By Eric Schweibenz and John PresperFurther to our August 5, 2016 post, the International Trade Commission (“Commission”) issued its opinion on August 16, 2016 reversing an initial determination (“ID”) suspending the investigation in Certain Carbon Alloy Steel Products (Inv. No. 337-TA-1002).
By way of background, this investigation was instituted based on a complaint filed by U.S. Steel Corporation (“U.S. Steel”) alleging a violation of section 337 by numerous Chinese steel producers and distributors—as well as certain Hong Kong and U.S. affiliates—by reason of: (1) a conspiracy to fix prices and control output and export volumes, the threat or effect of which is to restrain or monopolize trade and commerce in the U.S.; (2) misappropriation and use of trade secrets, the threat or effect of which is to destroy or substantially injure an industry in the U.S.; and (3) false designation of origin of manufacturer, the threat or effect of which is to destroy or substantially injure an industry in the U.S.
On July 6, 2016, ALJ Dee Lord issued, sua sponte, an ID (Order No. 19) suspending the investigation pursuant to section 337(b)(3) and Commission Rule 210.23 “to allow the Commission to provide the statutorily required notice to the Secretary of Commerce” given that the present matter comes at least “in part” within the purview of the antidumping and countervailing duty laws, and due to “the pendency of proceedings before the Secretary of Commerce.” The ID also noted that any response from the Commerce Department or other relevant agencies would aid the ALJ in developing a complete record in the investigation. The Secretary of Commerce sent the Commission a letter on July 11, 2016 that acknowledged the ALJ’s ID to suspend the investigation and identified two investigations that “potentially could come within the scope of the Commission’s investigation.” Both U.S. Steel and the Commission Investigative Staff (“OUII”) petitioned the Commission for review of the ID.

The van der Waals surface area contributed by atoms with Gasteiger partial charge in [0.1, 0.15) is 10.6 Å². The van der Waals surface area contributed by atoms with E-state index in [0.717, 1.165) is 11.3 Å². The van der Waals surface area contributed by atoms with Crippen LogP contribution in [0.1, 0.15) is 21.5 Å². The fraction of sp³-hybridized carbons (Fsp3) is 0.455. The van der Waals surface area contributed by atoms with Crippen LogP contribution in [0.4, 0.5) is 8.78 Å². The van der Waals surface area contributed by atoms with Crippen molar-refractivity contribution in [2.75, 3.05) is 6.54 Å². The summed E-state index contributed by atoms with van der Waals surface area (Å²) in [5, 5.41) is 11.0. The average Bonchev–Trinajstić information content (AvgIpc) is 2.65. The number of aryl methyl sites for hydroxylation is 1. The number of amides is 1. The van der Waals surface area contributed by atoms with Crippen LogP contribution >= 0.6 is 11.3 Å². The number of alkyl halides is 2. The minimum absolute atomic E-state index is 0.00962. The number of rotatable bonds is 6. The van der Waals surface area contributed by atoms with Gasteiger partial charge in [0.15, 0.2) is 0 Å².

According to the opinion, U.S. Steel raised two issues in its petition for review: (1) whether Order No. 19 erred as a matter of law in suspending the investigation under 19 C.F.R. § 210.23 and 19 U.S.C. § 1337(b)(3) because no related antidumping or countervailing duty (“AD/CVD”) matters are currently pending before the Commerce Department; and (2) whether Order No. 19 erred as a matter of law and fact in suspending this investigation under 19 C.F.R. § 210.23 in order to provide notice of the investigation to the Commerce Department.
After reviewing the origin of Section 337 and the legislative history of paragraph (b)(3), the Commission determined that the first basis for the ID—to provide notice—is not cognizable under the statute or Commission Rule 210.23 because “[s]uspension in section 337(b)(3) does not exist to provide notice to the Secretary of Commerce, but rather to enable the Commerce Department to complete its own Title VII investigations.” The Commission also determined that the second basis for the ID—the pendency of proceedings at the Department of Commerce—is inadequate to support suspension in this particular investigation since “there were no such proceedings pending [before the ALJ], because the investigations identified in the Complaint had been completed.” Regarding the two pending investigations that “potentially could come within the scope of the Commission’s investigation” that were later identified in the letter from the Secretary of Commerce, the Commission determined that “there may be at most a tangential relationship between the two pending proceedings at the Commerce Department and the unfair acts alleged here,” and that the record provided no reason to believe that the delay to the section 337 investigation caused by suspension would be outweighed by the resolution of the pending proceedings conducted by the Department of Commerce.